Sen. Kay Bailey Hutchison's (R-Texas) effort in the Senate to kill the FCC's net neutrality rules has failed. The Senate voted, 46-52, against moving forward with a resolution that would have overturned federal regulations enacted in 2010 that govern anti-competitive behavior online.
"It's time to push back" against federal agencies that are overreaching their authority and enacting burdensome regulations, she argued before the Senate voted on a motion to proceed.
I'm all for letters to the editor, but one written by one Tina L. Bechtel, is particularly over the top and needs to be read to be believed. The Marysville, California mother of at least one son (at least the one she mentions in her letter) delivers what she calls her "long-overdue reaction to the 'supreme sellout' of our children," referring to the Supreme Court's decision earlier this year in the Brown v. EMA case.
Perhaps stripping the navigation out of its E3 demo for the Kinect-only Fable title, Fable The Journey. was a terrible idea.. In retrospect, Lionhead Studios boss Peter Molyneux thinks they should have left the navigational features of the game in the demo. Because it was stripped to keep a tighter control on the presentation, many media types and viewers believed the game to be an "on rails shooter."
This, Molyneux has claimed in multiple interviews this week, is not the truth, but he blames himself for that perception. Speaking to OXM after his part in the Microsoft E3 briefing, Molyneux actually apologized for the game's debut, calling the whole thing a "horrendous mistake."
"I made a horrendous mistake on the press demo on taking out the navigation allowing players to move," he stated. "I'll state on record now that Fable: The Journey is definitely not on rails."
Caught with her proverbial pants down, former FCC Commissioner and soon to-be Washington D.C. lobbyist for Comcast-NBC Meredith Attwell Baker issued a statement regarding her new job, the approval of the Comcast-NBC merger and the appearance of impropriety taking a job at the company has caused her.
The Republican commissioner issued the statement on Friday after several publications including the New York Times called into question her role in the merger and taking a job with the same company a mere four months after her vote. From her statement (found in full here - PDF):
"Not once in my entire tenure as a Commissioner had anyone at Comcast or NBCUniversal approached me about potential employment. When this opportunity became available in mid-April, I made a personal decision that I wanted to give it serious consideration.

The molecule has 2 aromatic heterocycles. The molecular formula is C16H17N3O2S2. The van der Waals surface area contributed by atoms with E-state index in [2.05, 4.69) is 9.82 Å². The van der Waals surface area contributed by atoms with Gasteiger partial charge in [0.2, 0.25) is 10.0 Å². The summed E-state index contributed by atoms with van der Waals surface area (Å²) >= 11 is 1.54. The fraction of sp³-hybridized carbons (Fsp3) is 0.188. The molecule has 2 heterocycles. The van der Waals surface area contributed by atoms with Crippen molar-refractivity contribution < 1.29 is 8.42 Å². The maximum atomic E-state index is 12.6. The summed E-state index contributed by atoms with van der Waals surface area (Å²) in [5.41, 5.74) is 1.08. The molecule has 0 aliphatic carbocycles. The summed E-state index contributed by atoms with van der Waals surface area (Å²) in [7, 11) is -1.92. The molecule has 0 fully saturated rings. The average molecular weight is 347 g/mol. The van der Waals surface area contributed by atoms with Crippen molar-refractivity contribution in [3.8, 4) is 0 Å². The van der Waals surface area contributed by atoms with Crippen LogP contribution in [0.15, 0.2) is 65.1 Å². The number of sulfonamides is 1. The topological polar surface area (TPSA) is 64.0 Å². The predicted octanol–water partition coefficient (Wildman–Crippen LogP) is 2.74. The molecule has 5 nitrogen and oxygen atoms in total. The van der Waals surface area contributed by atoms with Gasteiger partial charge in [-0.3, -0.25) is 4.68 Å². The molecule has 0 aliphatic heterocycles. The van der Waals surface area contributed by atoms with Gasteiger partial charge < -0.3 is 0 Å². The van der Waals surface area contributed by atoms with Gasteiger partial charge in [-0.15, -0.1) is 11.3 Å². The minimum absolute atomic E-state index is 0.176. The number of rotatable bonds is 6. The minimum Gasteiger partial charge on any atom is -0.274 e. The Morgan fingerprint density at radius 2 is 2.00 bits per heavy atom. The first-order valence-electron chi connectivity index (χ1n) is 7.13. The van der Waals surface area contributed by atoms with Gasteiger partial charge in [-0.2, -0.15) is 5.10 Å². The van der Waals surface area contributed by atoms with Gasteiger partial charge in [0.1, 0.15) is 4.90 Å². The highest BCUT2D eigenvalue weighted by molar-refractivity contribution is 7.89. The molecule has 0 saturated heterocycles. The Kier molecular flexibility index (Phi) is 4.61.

Be wary of fake Battlefield 3 beta keys, says this Joystiq story. According to Battlefield 3 community site BF3blog, that website BF3nation is offering some fake Battlefield 3 beta keys to visitors. The site's owners were apparently received in a previous phishing scheme, so anything they offer is probably bullshit..
Joystiq says that EA has been trying to shut down the site for a while, but has so far been unsuccessful.
Right now EA isn't offering invites to beta keys for Battlefield 3, so anyone offering them is engaging in some sort of scam that will cause you nothing but trouble. Be vigilant. When Ea does start offering them you'll know because just about every game-related site on the Internet will be offering a chance to get one.
How could Fox News resist attacking Duke Nukem Forever? After all it's a game aching to court controversy - for reasons real or imagined. Fox News writers Jeremy A. Kaplan and Patrick Manning get together to take Gearbox to task for the multiplayer mode of the game, "Capture the Babe." They open by describing the multiplayer mode:
"A new videogame that requires you to abduct women and give them a "reassuring slap" if they freak out has gamers and women's rights-groups crying foul. Brace yourself for the awfully sexist world of Duke Nukem Forever."
Brace yourself for comments from people who know nothing about the game, save the ten minutes of video they found on YouTube:
Electronic Arts has brushed aside complaints that a developer from its studio BioWare had acted unethically in posting a user review disguised as a fan. Electronic arts downplayed a BioWare employee's positive user review of Dragon Age II on Metacritic, saying that it was normal for "people who make games" to "vote for them."
The publisher said it sees no wrongdoing in studios “voting for their own game," comparing it to movie makers voting their film up for an Oscar.
"Of course the people who make the game vote for their own game," an EA spokesperson told Kotaku. That's how it works in the Oscars, that's how it works in the Grammy's and why I'm betting that Barack Obama voted for himself in the last election."
UK TV retail queen Mary Portas (known as Mary Queen of Shops on TV) went after UK-based games retailer GAME in a very public way over the weekend after her 17-year-old son was not allowed to purchase a 15+ rated game at the company's Oxford Street store. Outraged that the store was following the recommended guidelines on ratings, Portas took her fight to the phones to contact the company's CEO and to Twitter.